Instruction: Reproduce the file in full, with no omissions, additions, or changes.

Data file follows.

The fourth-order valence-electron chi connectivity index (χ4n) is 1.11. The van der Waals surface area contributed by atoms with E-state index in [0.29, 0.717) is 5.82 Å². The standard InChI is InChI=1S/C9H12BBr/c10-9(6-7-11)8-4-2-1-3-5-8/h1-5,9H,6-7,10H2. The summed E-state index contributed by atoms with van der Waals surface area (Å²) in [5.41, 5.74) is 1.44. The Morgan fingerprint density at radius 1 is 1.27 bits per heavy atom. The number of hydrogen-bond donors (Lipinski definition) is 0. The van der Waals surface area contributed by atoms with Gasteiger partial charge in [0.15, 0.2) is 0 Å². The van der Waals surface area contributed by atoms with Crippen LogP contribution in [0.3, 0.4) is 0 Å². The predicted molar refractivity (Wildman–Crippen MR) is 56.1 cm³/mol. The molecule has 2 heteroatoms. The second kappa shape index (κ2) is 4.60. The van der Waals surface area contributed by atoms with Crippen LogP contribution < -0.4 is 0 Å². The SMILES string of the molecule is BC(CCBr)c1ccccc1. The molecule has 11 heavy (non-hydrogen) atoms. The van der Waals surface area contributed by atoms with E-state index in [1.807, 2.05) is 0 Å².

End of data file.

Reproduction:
The fourth-order valence-electron chi connectivity index (χ4n) is 1.11. The van der Waals surface area contributed by atoms with E-state index in [0.29, 0.717) is 5.82 Å². The standard InChI is InChI=1S/C9H12BBr/c10-9(6-7-11)8-4-2-1-3-5-8/h1-5,9H,6-7,10H2. The summed E-state index contributed by atoms with van der Waals surface area (Å²) in [5.41, 5.74) is 1.44. The Morgan fingerprint density at radius 1 is 1.27 bits per heavy atom. The number of hydrogen-bond donors (Lipinski definition) is 0. The van der Waals surface area contributed by atoms with Gasteiger partial charge in [0.15, 0.2) is 0 Å². The van der Waals surface area contributed by atoms with Crippen LogP contribution in [0.3, 0.4) is 0 Å². The predicted molar refractivity (Wildman–Crippen MR) is 56.1 cm³/mol. The molecule has 2 heteroatoms. The second kappa shape index (κ2) is 4.60. The van der Waals surface area contributed by atoms with Crippen LogP contribution < -0.4 is 0 Å². The SMILES string of the molecule is BC(CCBr)c1ccccc1. The molecule has 11 heavy (non-hydrogen) atoms. The van der Waals surface area contributed by atoms with E-state index in [1.807, 2.05) is 0 Å².